It’s a rainy Monday and I’m at the new Sydney outpost of the School of Life, a global institution founded eight years ago by philosopher Alain de Botton. Around me, well-dressed men and women scribble pre-class notes, conduct hushed conversations around cheese platters or, like me, take giant sips of tea while milling around awkwardly. We’ve traded in the comfort of weeknight Netflix for this warmly lit space, on the first floor of a heritage building on Castlereagh Street, to find out if “resilience” – the ability to emerge stronger and wiser after life serves us a catastrophe – is simply a genetic lottery or a skill that we can learn.
Resilience, a concept that first emerged in the 1970s after a group of psychologists studied the progress of children who thrived in the wake of poverty and violence, has enjoyed a resurgence over the last few years. Since 2009, US army officers have received “resilience training” to turn the trauma of battle into a chance to grow as a soldier. As the world becomes increasingly unstable, the capacity to not only overcome emotional hurdles but turn adversity into opportunity is being hailed as a tool for modern living, much like the willingness to meditate on a regular basis.
As the world becomes increasingly unstable, the capacity to not only overcome emotional hurdles but turn adversity into opportunity is being hailed as a tool for modern living.
But I’ve always suspected that when something is hailed as a tool for modern living, we forget that modern living is an amorphous business that resists a one-size-fits-all approach. Resilience is simultaneously the subject of listicles about leadership, the mantra of foreign aid workers in Ethiopia and the secret to Taylor Swift’s world domination.
Closer to home the word, which is Latin for “to rebound or recoil” has started appearing everywhere from educational curriculums to public policy. An October 2015 article in The Sydney Morning Herald reported that Australian schools were rolling out resilience classes to address the prediction that depression will be the world’s biggest health concern by 2020. And last year, Adelaide launched a Wellbeing and Resilience Centre to help South Australians prepare for job losses in the automotive industry and avoid the catastrophic thinking that can sometimes be a precursor to mental illness.
Back at The School of Life, our facilitator, who has a kind and intelligent manner that’s impossible not to warm to, tells us that the Stoics, the Ancient Greek thinkers who understood that the world was inherently chaotic, suggest taking a morning inventory of all the things that could go wrong before we start our day. She asks us to write down a problem that was plaguing us and notice if the words we use hint at blame or helplessness (I cringe at my notepad). This fixed mindset, ruled by spiralling thoughts, terror of the unknown and habit of using success to validate yourself, is the enemy of resilient thinking. To be truly resilient, we need to strive for a growth mindset – one which welcomes uncertainty, believes that success is internal and perceives failure as something to learn from. I rewrite my notes and instantly feel better.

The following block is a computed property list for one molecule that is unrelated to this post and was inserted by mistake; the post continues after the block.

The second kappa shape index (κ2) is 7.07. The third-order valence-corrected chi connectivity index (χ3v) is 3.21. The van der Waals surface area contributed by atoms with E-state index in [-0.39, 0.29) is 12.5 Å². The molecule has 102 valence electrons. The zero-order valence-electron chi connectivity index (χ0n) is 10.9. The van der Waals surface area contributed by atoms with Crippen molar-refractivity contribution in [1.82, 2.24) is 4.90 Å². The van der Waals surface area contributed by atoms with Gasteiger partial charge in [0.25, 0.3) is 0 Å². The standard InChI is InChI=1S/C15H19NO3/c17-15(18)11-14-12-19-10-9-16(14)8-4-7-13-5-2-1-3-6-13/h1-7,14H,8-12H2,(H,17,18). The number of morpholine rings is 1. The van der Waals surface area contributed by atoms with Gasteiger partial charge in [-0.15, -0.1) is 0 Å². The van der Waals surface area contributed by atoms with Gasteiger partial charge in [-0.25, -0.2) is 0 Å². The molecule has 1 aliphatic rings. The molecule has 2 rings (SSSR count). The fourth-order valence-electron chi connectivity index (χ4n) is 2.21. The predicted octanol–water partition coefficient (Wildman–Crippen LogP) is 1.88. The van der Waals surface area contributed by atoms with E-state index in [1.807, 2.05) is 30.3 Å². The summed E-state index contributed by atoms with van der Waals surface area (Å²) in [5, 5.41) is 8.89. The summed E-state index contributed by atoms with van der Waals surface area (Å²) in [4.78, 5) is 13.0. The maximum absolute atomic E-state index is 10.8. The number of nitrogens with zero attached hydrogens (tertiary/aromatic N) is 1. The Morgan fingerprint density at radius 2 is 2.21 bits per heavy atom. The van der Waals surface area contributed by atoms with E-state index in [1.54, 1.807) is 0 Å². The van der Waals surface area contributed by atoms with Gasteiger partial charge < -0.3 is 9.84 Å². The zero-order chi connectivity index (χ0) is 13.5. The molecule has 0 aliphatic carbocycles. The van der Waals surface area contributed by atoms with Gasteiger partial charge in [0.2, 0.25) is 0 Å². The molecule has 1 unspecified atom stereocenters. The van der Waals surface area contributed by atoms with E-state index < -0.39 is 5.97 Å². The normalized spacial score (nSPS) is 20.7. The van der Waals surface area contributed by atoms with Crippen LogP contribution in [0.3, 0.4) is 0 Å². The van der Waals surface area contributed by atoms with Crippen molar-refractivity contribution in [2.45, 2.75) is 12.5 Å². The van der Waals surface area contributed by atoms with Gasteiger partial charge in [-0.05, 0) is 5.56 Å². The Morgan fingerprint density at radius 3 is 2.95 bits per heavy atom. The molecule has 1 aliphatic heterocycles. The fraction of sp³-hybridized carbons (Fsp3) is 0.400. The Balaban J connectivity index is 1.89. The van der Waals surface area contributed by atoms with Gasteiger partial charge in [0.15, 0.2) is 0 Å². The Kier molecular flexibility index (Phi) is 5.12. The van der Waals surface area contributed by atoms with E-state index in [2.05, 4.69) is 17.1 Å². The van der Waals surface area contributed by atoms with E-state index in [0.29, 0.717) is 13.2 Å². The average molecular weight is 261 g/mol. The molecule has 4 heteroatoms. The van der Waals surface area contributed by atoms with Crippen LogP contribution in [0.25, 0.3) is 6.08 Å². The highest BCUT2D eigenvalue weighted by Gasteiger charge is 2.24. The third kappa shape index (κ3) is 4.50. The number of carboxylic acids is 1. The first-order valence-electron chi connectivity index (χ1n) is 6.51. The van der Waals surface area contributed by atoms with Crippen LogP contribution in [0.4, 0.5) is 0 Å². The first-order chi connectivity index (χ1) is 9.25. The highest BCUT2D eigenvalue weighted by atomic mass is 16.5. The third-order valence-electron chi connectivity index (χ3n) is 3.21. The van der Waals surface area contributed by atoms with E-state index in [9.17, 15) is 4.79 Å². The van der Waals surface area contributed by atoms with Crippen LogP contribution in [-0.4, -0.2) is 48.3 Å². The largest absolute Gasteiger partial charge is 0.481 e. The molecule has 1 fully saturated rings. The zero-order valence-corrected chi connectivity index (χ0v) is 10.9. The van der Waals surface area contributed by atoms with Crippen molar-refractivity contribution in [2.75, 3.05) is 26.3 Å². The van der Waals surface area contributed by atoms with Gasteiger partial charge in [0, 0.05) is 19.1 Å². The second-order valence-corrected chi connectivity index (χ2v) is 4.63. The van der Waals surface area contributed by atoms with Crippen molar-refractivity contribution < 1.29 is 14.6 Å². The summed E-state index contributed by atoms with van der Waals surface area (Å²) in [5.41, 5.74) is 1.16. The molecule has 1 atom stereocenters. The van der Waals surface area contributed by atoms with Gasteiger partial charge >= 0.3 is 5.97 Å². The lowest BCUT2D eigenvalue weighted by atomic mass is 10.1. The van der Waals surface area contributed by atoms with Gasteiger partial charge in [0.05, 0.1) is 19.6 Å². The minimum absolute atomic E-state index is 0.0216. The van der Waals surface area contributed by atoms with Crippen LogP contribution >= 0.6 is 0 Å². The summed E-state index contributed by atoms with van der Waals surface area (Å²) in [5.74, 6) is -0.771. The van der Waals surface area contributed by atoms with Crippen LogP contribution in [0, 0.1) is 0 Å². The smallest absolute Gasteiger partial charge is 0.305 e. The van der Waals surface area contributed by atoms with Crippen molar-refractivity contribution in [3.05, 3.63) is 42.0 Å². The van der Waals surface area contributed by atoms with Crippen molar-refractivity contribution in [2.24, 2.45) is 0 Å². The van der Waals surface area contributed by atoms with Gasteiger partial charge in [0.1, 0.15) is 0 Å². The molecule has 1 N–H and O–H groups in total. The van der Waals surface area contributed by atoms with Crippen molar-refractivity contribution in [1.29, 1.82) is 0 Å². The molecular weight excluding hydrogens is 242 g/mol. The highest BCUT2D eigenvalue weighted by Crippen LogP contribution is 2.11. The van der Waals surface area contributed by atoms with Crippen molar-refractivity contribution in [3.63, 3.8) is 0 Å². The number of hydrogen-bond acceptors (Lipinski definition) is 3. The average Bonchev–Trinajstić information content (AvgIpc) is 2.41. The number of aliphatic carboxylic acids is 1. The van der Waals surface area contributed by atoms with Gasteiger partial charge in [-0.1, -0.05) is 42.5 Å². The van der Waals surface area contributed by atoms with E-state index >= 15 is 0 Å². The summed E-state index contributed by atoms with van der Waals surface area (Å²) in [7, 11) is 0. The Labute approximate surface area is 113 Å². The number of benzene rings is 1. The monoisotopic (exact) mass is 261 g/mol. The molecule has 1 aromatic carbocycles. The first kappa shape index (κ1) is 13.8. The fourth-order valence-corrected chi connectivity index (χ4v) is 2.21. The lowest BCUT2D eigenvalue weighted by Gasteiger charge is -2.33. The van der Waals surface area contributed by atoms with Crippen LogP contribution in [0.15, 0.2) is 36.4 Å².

Truly resilient people have access to support networks and the capacity to reframe their story of personal struggle.
But as much as I’m an advocate for the power of learning to turn adversity into triumph something unsettles me about the way this narrative of personal progress focuses on individual empowerment rather than the systems that demand a resilient response. In a December 2015 New York Times article, Parul Sehgal brings up the fact that student organisers protesting racism on US college campuses were accused by The Atlantic of being “robbed of resilience and disempowered by mistaken ideological assumptions.”
Sometimes, the call to be more resilient can silence those for whom thriving in the face of setbacks isn’t limited to a Monday night class. Choice has nothing to do with it at all. In July 2016, a British Council report found that if Syrian refugees were to become resilient, the ability to speak English would play a critical role. Our facilitator points out that truly resilient people have access to support networks and the capacity to reframe their story of personal struggle. Yes, we can’t control what life throws at us but shouldn’t we also agitate for a world that doesn’t demand so much?
Near the end of the class, we’re shown a slide of Brigadier General Rhonda Cornum, the retired US army surgeon who was held captive by troops during the Gulf War in 1991. In February 2014 Cornum, who has since spent her career championing the necessity of emotional resilience, said “it’s easy to take advantage of a good situation, it’s harder to turn around a bad one.”
As I leave, I think about the situations that I thought would destroy me but actually shaped the person I’ve become. We may not have a roadmap for fighting our private battles but knowing we can use the tools to overcome them together might not be a bad thing after all.
Image courtesy of Flickr/ Pame Figueroa.